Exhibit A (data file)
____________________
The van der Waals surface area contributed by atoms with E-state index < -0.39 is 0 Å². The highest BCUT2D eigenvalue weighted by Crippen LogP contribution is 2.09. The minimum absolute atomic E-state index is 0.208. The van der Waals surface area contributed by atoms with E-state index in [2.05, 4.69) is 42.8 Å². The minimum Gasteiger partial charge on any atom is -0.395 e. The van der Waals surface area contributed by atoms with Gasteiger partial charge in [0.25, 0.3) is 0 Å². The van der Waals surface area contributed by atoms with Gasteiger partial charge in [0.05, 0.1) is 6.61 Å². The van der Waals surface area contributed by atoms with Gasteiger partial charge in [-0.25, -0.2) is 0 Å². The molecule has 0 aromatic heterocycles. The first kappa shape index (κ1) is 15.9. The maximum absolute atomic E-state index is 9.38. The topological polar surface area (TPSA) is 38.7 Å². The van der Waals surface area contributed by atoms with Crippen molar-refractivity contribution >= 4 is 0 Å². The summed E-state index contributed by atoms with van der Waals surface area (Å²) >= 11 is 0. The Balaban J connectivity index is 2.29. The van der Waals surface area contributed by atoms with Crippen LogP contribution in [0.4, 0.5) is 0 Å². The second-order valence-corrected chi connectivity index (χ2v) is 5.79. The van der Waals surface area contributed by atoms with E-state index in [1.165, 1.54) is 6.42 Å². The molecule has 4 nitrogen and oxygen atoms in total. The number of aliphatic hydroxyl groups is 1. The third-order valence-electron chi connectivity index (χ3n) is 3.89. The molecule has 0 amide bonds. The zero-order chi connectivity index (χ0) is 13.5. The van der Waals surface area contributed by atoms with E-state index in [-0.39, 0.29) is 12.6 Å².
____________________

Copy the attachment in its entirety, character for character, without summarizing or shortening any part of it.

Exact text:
The van der Waals surface area contributed by atoms with E-state index < -0.39 is 0 Å². The highest BCUT2D eigenvalue weighted by Crippen LogP contribution is 2.09. The minimum absolute atomic E-state index is 0.208. The van der Waals surface area contributed by atoms with E-state index in [2.05, 4.69) is 42.8 Å². The minimum Gasteiger partial charge on any atom is -0.395 e. The van der Waals surface area contributed by atoms with Gasteiger partial charge in [0.25, 0.3) is 0 Å². The van der Waals surface area contributed by atoms with Gasteiger partial charge in [0.05, 0.1) is 6.61 Å². The van der Waals surface area contributed by atoms with Gasteiger partial charge in [-0.25, -0.2) is 0 Å². The molecule has 0 aromatic heterocycles. The first kappa shape index (κ1) is 15.9. The maximum absolute atomic E-state index is 9.38. The topological polar surface area (TPSA) is 38.7 Å². The van der Waals surface area contributed by atoms with Crippen molar-refractivity contribution >= 4 is 0 Å². The summed E-state index contributed by atoms with van der Waals surface area (Å²) >= 11 is 0. The Balaban J connectivity index is 2.29. The van der Waals surface area contributed by atoms with Crippen LogP contribution in [0.4, 0.5) is 0 Å². The second-order valence-corrected chi connectivity index (χ2v) is 5.79. The van der Waals surface area contributed by atoms with E-state index in [1.165, 1.54) is 6.42 Å². The molecule has 4 nitrogen and oxygen atoms in total. The number of aliphatic hydroxyl groups is 1. The third-order valence-electron chi connectivity index (χ3n) is 3.89. The molecule has 0 amide bonds. The zero-order chi connectivity index (χ0) is 13.5. The van der Waals surface area contributed by atoms with E-state index in [-0.39, 0.29) is 12.6 Å².